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RapidMiner Wisdom recap: The value in analyzing unstructured data sources

We’ve just returned from RapidMiner Wisdom 2016 in New York City. This fantastic event organised by our partners RapidMiner, saw data scientists, academics and the newly coined citizen data scientists gather to discuss everything RapidMiner and predictive analytics related.

We saw some really great presentations on a wide range of topics. RapidMiner evangelists spoke about the different ways in which they’re all using RapidMiner’s predictive capabilities to ingest and mine a huge range of data sources to create actionable business outcomes. We had talks on Process Mining at Siemens to Risk Analysis at PWC and were even introduced to a super cool AYLIEN-powered stock recommender system called Mr.INV, built by the impressive guys at NYU.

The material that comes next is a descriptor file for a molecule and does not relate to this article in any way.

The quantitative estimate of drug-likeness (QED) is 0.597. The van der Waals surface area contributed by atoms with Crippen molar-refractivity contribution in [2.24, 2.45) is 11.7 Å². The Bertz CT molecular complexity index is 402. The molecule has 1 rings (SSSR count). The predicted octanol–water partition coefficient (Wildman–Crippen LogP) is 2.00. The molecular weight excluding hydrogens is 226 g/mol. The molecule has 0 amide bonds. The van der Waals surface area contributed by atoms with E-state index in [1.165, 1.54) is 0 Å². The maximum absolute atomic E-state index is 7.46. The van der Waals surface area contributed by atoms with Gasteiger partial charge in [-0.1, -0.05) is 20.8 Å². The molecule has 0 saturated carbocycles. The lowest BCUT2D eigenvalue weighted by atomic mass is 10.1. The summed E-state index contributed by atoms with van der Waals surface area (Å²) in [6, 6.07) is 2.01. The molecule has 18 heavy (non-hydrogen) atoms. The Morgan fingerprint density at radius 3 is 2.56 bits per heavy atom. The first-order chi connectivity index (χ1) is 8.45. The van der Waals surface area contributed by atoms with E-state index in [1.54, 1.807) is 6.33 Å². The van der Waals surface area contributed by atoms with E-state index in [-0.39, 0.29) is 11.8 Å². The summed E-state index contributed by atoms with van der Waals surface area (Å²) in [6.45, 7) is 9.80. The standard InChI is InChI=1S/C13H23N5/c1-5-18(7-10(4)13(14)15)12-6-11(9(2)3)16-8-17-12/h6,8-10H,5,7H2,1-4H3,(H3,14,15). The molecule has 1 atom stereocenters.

We were primarily at RapidMiner wisdom to showcase our new Text Analysis Extension for RapidMiner, a text analytics plugin for RapidMiner that brings the smarts of Natural Language Processing and Text Analysis to any RapidMiner process.

Perhaps we’re somewhat biased, but the key thing we took away from the talks was how crucial, mining unstructured data, particularly text was in each speaker’s data analytics process.

There’s no doubt that the benefits of mining unstructured datasets is coming to the fore in the data mining world. There are 2 reasons for this: the sheer amount of unstructured content being created today and the realization that there is a wealth of information hidden in this user generated content (social conversations, email, news articles, blog posts, etc).

But mining this information can be quite the challenge…

“More content was uploaded yesterday than any one human could ever consume in their entire lifetime”